Review: 0.5 mm (Ando, 2014) – CAAMFest 2015
As I mentioned in my CAAMFest preview, 0.5 mm was my favorite film of the festival. Momoko Ando‘s second feature film stars her younger sister Sakura as Sawa, the plucky heroine of a strange odyssey into the land of ailing and abandoned old men. For years Sawa has provided cheerful and competent care to the elderly, but her fortunes change one day when her client’s daughter makes a delicate request: that Sawa fulfill her father’s dying wish to once again sleep beside a young woman. Sawa hesitantly agrees, but the night ends in such shameful disaster that Sawa is fired and kicked out of her boarding house. When she accidentally leaves her entire life savings on a departing subway car, our desperate heroine turns to blackmail for survival. Specifically, she catches old men in shameful acts and forces them to let her live with and care for them.
Momoko Ando, who also wrote the film’s screenplay, renders her characters with empathy and reserve, withholding judgment as does Sawa herself (her encounter with a yakuza thug the brief exception). That is the miracle of this movie–that it peels back our initial disgust and asks us to consider a messier humanity wherein easy labels are traded in for second glances. None of Sawa’s victims are likable, until, suddenly, they are. Sawa with her (literally) arm-twisting tactics is not blameless, either, but she is impossible not to admire. Neither is she a feminist crusader, however, out to avenge her gender against the lasciviousness of old men whose desires have been protected their entire lives by a patriarchal society. Instead she manages their prurience with bemusement, sometimes toying with them, sometimes, surprisingly, complying. The moral puritanism she pretends in order to get her foot in their door is just that–a mask; once in, she is shockingly, gratifyingly independent-minded.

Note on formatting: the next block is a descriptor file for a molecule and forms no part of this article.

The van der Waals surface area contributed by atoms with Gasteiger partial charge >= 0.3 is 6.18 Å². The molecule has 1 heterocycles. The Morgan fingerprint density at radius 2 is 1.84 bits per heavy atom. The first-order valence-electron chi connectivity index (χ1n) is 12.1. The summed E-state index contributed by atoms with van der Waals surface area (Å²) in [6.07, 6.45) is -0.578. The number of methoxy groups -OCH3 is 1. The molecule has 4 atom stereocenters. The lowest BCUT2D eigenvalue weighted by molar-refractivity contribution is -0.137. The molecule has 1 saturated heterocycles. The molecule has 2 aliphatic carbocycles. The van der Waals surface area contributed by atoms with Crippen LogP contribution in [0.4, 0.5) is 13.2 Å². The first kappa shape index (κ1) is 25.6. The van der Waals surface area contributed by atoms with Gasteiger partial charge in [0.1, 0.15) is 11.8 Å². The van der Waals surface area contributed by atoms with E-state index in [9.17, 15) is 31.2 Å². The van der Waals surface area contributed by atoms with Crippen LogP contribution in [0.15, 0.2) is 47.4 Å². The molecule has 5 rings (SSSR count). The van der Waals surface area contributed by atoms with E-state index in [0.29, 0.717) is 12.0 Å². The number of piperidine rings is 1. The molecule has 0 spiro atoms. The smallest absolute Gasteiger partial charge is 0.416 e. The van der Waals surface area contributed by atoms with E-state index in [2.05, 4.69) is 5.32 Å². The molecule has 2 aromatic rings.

The cast all deliver natural, subtle performances, which is necessary as much is conveyed in this movie by manner, look, or expression. Sakura Ando, of course, is superb, but so are Toshio Sakata and Masahiko Tsugawa, who play two of Sawa’s unwilling “patients.”
Perhaps 0.5 mm‘s only flaws are its length and its ending. Some viewers might complain that the film, clocking in at over three hours, drags in parts; I didn’t notice it much as I watched it in snippets snatched here and there, but I would guess that any slow-moving picture of that duration would frustrate most modern audiences. My cavil with the ending is minor: its revelations are a bit obscured by the manner in which they are displayed–a series of cryptic flashbacks that left me with more questions than answers.
But if you can stand those trivial drawbacks, 0.5 mm is an unexpectedly pleasant, rewarding watch.